New Jersey became the latest state to repeal its laws criminalizing the transmission of HIV. These laws, which date back to the early days of the AIDS epidemic, disproportionately target members of the LGBTQ2S+ community, particularly Black and Latinx men and trans women.
The New Jersey Legislature passed S-3707 on Jan. 10, which modernizes a 1997 law criminalizing acts of sexual penetration while someone knowingly has a sexually transmitted infection (STI), such as HIV. According to the state’s Senate Budget and Appropriations Committee, the bill’s main purpose is to “eliminate a crime that is solely applicable to individuals living with HIV or sexually transmitted infections, and to reduce the stigma suffered by these individuals.”
The updated statutes will still prosecute those who endanger others through a non-airborne infectious or communicable disease, without targeting HIV-positive people. An estimated 1.2 million adults in the United States are currently living with HIV, as the Centers for Disease Control and Prevention (CDC) reports.
State Senator M. Teresa Ruiz (D-29th District), one of the bill’s sponsors, said the legislation is “a step in the right direction of inclusivity,” and will help remove the stigma surrounding people living with HIV.
“Over the years, there has been criminalization targeting HIV-positive individuals, rather than those who are intentionally harming others,” Ruiz told the local news outlet Insider NJ. “The criminal code is meant to punish actions that harm others, not discriminate against people living with a chronic health condition.”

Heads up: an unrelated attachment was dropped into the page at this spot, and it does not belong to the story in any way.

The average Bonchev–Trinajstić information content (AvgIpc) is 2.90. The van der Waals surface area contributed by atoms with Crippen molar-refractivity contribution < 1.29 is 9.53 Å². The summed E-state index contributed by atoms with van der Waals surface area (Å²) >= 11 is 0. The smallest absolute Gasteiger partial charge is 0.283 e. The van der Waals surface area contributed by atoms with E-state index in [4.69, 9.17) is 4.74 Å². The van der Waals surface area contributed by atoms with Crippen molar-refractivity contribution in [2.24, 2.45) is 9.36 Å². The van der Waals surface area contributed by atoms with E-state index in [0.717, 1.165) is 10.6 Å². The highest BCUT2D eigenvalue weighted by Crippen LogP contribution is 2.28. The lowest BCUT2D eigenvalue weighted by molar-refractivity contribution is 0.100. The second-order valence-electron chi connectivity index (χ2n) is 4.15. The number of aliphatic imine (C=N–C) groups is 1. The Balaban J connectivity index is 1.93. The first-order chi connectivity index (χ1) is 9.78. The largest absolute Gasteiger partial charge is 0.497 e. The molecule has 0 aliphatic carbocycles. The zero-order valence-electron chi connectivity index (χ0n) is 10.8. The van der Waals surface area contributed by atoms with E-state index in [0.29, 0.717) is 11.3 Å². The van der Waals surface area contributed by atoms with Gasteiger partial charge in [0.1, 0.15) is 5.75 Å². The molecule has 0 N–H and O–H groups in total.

Like New Jersey, many states enacted HIV-specific criminal laws to discourage transmission when little was known about HIV, according to the CDC. The laws were implemented at a time when it wasn’t clear how HIV was transmitted or how to treat it, which led to criminalizing behaviour that carried no risk of transmission, including biting and spitting.
Despite several decades of research and significant medical advancements to treat and prevent HIV transmission, the CDC notes that statewide laws across the country remain “outdated and do not reflect our current understanding of HIV.”
Currently, there are 34 states that still criminalize HIV exposure, which vary widely from state to state, as are the penalties if convicted. Violating an HIV-specific statue in some states carries a maximum sentence of life in prison, while others mandate a maximum sentence of 10 years. Five states may require sex offender registration if convicted of HIV transmission, according to the LGBTQ2S+ research non-profit Movement Advancement Project (MAP).
These laws have disproportionately impacted LGBTQ2S+ people of colour, who already face a greater risk of being arrested and incarcerated. Gay and bisexual men accounted for 69 percent of new HIV diagnosis in 2019, and Black and Latinx men who have sex with men (MSMs) had a higher percentage of diagnosis compared to other racial groups.
For trans women, the number of those living with HIV is even higher. In 2014, the World Health Organization (WHO) estimated that trans women are 49 times more likely than the general population to become HIV positive in their lifetimes.
New Jersey is now part of a growing list of states to update or repeal HIV criminal laws, including California, Colorado, Nevada and Virginia. The Garden State introduced its bill last April and the state’s attorney general, Andrew Bruck, issued guidance to local prosecutors in October to prevent the “inappropriate enforcement” of its HIV laws, effectively decriminalizing transmission of the virus.
State Sen. Joseph Vitale (D-19th District), who also co-sponsored the bill, said advocates made it a priority to improve and update the antiquated statutes.
“The current law serves only to criminalize some of our most vulnerable populations, primarily those with HIV, dismissing what we know about the treatment of HIV and how it is and can be transmitted,” he told Insider NJ.